The defense counsel representing the Croatian generals have distanced themselves from the claims made by Pero Kovacevic, Cermak’s expert witness. Kovacevic has said that the accused Croats have had to ‘buy’ documents they need for their defense case ‘on the black market’

Pero Kovačević, svjedok odbrane Ivana ČermakaPero Kovačević, svjedok odbrane Ivana Čermaka

General Ivan Cermak’s defense case continued today with the testimony of legal expert Pero Kovacevic, whose expert report was admitted into evidence. There was no examination-in-chief and the public was left in the dark as to the contents of the report. The brief cross-examination by Ante Gotovina’s defense indicated that the report, or parts of it, contains a legal analysis of the place the military police had in the HV system.

In response to Misetic’s questions, the witness said that Croatia opted for the German model, whereby the military police is not part of the armed forces, but is under the jurisdiction of the defense ministry. This was done in order to prevent the HV commanders, including Gotovina and Cermak, from influencing the course of the investigations into any crimes their troops may have committed, since the investigations were under the jurisdiction of the military police. The defense case of the two military generals in the dock is that they had nothing to do with the military police and were thus unable to prevent the crimes against Serbs during and after Operation Storm in August 1995. Police general Mladen Markac is also charged with the same crimes.

Prosecutor Russo began the cross-examination by showing the witness a part of his expert report where Kovacevic sets as his goal ‘an objective and neutral’ presentation of his conclusions. The prosecutor contends that the witness’s earlier statements and articles published in the Croatian press show he is ‘neither neutral nor objective’. He showed Kovacevic an article from 1997 where Kovacevic says that the indictment against the Croatian generals ‘is aimed against the Croatian state’; the government has to take steps to bring down ‘the monstrous document’.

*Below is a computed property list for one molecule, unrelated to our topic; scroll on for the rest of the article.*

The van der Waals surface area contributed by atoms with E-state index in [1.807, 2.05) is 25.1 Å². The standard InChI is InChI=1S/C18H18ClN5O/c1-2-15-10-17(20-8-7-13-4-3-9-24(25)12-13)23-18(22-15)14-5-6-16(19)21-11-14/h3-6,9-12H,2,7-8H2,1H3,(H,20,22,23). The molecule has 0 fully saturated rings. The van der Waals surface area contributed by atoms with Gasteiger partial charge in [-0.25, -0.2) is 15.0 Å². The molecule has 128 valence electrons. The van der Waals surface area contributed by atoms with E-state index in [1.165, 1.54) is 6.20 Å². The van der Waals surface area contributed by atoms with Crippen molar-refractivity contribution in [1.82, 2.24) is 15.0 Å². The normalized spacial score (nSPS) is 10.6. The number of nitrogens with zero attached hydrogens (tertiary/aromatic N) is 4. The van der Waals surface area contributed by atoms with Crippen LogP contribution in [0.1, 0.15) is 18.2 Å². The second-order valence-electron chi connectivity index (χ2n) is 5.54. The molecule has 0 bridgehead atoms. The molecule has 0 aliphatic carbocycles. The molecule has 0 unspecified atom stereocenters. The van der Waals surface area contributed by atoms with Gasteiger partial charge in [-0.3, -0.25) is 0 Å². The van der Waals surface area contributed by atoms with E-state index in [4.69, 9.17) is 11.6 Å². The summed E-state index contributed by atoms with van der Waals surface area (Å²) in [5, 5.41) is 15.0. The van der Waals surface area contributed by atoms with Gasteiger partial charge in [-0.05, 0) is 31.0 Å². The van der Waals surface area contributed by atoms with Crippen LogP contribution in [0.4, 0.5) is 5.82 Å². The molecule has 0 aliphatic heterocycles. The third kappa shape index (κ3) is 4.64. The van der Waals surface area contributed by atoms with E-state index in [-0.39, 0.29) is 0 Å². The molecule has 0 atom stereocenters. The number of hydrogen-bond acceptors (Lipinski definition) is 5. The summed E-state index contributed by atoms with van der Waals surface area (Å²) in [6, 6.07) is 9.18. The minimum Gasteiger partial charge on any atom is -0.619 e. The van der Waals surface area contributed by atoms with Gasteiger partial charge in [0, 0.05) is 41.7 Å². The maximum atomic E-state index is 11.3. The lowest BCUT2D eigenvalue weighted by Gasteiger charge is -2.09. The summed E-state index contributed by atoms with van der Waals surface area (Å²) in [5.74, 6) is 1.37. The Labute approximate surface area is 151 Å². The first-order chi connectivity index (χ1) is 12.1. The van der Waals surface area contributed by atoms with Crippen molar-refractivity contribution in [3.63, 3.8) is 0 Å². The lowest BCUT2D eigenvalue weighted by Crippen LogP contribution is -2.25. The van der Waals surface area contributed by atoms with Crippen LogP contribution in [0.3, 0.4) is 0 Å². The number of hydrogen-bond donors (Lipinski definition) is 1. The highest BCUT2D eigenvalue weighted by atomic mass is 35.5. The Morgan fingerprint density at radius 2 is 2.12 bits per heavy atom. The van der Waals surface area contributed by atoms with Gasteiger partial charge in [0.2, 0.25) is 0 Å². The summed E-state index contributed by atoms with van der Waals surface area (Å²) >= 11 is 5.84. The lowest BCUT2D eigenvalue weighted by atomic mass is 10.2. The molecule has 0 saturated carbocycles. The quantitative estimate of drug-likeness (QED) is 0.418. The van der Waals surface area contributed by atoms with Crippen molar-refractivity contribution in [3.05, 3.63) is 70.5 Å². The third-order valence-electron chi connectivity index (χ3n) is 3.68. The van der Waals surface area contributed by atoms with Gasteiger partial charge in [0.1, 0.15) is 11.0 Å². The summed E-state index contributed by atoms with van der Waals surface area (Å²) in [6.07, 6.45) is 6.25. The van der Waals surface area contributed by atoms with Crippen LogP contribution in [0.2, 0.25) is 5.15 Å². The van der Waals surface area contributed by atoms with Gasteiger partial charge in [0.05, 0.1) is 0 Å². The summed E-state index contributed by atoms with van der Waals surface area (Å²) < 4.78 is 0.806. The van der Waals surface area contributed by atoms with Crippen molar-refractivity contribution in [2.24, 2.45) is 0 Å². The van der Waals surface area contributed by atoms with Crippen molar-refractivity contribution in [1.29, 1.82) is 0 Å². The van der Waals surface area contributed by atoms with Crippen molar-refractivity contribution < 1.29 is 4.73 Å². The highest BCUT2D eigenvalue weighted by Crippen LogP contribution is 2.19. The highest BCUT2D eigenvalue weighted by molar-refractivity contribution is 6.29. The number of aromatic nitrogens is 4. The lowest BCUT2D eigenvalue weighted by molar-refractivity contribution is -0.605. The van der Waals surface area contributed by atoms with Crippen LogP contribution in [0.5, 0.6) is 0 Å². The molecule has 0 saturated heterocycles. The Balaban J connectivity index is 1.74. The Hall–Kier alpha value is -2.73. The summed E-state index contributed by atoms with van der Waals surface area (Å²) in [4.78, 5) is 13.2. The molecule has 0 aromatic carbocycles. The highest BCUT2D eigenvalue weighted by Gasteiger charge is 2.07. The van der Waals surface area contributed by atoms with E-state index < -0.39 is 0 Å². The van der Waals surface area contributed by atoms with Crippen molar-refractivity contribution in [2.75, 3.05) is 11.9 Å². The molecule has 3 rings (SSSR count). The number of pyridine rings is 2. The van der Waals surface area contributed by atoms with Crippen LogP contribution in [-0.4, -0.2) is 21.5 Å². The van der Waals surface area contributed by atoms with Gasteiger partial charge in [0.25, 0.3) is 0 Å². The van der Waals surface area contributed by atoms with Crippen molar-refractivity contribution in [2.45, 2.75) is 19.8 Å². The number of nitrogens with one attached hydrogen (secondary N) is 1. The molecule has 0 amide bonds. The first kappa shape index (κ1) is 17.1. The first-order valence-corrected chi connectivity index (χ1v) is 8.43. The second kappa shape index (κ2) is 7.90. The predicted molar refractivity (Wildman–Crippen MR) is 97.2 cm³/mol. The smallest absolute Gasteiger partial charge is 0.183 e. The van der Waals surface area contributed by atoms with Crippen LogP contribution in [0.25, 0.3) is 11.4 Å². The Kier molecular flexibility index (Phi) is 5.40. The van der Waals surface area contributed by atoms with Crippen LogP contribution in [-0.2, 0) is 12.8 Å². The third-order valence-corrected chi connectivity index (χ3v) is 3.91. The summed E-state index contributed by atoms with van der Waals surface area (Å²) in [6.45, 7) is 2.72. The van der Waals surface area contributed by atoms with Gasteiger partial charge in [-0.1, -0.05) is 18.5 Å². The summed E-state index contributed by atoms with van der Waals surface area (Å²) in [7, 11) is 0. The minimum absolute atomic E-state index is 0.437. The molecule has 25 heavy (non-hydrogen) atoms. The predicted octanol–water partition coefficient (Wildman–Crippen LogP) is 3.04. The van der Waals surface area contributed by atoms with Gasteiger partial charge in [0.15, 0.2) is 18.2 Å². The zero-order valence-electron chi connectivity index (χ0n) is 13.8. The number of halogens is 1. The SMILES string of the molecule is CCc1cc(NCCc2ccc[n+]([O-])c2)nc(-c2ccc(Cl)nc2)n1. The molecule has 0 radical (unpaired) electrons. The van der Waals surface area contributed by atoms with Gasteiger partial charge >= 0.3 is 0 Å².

When the prosecutor put it to the witness that the goal of his expert report was precisely to bring down the indictment, and not to provide ‘a neutral and objective’ legal analysis, the witness replied that in the article he had spoken as a politician and a member of the Croatian Parliament from the Croatian Party of Rights (HSP), and that it had nothing to do with his expert findings. He noted that he had left the HSP last year because of ‘violations of democratic procedure’ in party bodies.

In the article, Kovacevic demanded that the Croatian authorities assist with the defense of the Croats in the Tribunal’s dock, saying their defense teams had been forced to ‘buy documents on the black market’. Kovacevic claims he has heard only about General Slobodan Praljak buying documents for his defense on the black market, but the defense teams of all three accused played it safe and distanced themselves from the claims, saying they have never bought any documents on the black market.

The prosecutor then showed the witness an article from 2007, in which Kovacevic, on behalf of the HSP, calls for a referendum to put a stop to Croatia’s cooperation with the Tribunal because of mild sentences the Trial Chamber imposed on the Vukovar Three. The witness explained that this was the position of the party and that he was speaking as its mouthpiece. He urged the prosecutor and the judges again not to mix up his political views and his expert opinions. ‘If your baker presents political views you don’t like, you’re not going to say his bread was no good,’ Kovacevic said to illustrate the point.

In the second part of the hearing today, the prosecution will, as indicated, deal with Kovacevic’s expert opinions, i.e., the conclusions he reached in his analysis about the place of the military police in the Croatian Army system.